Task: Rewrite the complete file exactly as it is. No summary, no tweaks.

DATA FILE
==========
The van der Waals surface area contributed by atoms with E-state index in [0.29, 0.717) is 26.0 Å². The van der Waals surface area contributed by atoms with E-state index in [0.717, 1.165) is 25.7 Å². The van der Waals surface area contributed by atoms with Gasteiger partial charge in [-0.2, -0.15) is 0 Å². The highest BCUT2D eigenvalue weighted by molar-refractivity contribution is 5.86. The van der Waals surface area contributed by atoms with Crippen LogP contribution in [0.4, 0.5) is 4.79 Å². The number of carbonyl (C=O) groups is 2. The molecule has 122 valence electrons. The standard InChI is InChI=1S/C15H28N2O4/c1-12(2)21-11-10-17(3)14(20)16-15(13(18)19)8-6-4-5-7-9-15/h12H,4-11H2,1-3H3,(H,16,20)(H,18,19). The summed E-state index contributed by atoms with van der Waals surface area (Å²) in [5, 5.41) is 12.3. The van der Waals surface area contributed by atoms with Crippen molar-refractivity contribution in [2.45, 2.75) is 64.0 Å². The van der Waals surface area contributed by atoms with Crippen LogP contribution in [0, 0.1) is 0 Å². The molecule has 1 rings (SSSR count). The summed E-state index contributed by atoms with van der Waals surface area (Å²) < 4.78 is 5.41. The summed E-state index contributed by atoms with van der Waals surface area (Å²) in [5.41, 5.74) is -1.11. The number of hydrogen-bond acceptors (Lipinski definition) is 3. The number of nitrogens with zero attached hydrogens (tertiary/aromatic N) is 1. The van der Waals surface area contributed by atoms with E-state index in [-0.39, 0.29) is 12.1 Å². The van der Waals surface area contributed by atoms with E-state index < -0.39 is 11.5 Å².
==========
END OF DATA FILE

The van der Waals surface area contributed by atoms with E-state index in [0.29, 0.717) is 26.0 Å². The van der Waals surface area contributed by atoms with E-state index in [0.717, 1.165) is 25.7 Å². The van der Waals surface area contributed by atoms with Gasteiger partial charge in [-0.2, -0.15) is 0 Å². The highest BCUT2D eigenvalue weighted by molar-refractivity contribution is 5.86. The van der Waals surface area contributed by atoms with Crippen LogP contribution in [0.4, 0.5) is 4.79 Å². The number of carbonyl (C=O) groups is 2. The molecule has 122 valence electrons. The standard InChI is InChI=1S/C15H28N2O4/c1-12(2)21-11-10-17(3)14(20)16-15(13(18)19)8-6-4-5-7-9-15/h12H,4-11H2,1-3H3,(H,16,20)(H,18,19). The summed E-state index contributed by atoms with van der Waals surface area (Å²) in [5, 5.41) is 12.3. The van der Waals surface area contributed by atoms with Crippen molar-refractivity contribution in [2.45, 2.75) is 64.0 Å². The van der Waals surface area contributed by atoms with Crippen LogP contribution in [0, 0.1) is 0 Å². The molecule has 1 rings (SSSR count). The summed E-state index contributed by atoms with van der Waals surface area (Å²) < 4.78 is 5.41. The summed E-state index contributed by atoms with van der Waals surface area (Å²) in [5.41, 5.74) is -1.11. The number of hydrogen-bond acceptors (Lipinski definition) is 3. The number of nitrogens with zero attached hydrogens (tertiary/aromatic N) is 1. The van der Waals surface area contributed by atoms with E-state index in [-0.39, 0.29) is 12.1 Å². The van der Waals surface area contributed by atoms with E-state index < -0.39 is 11.5 Å².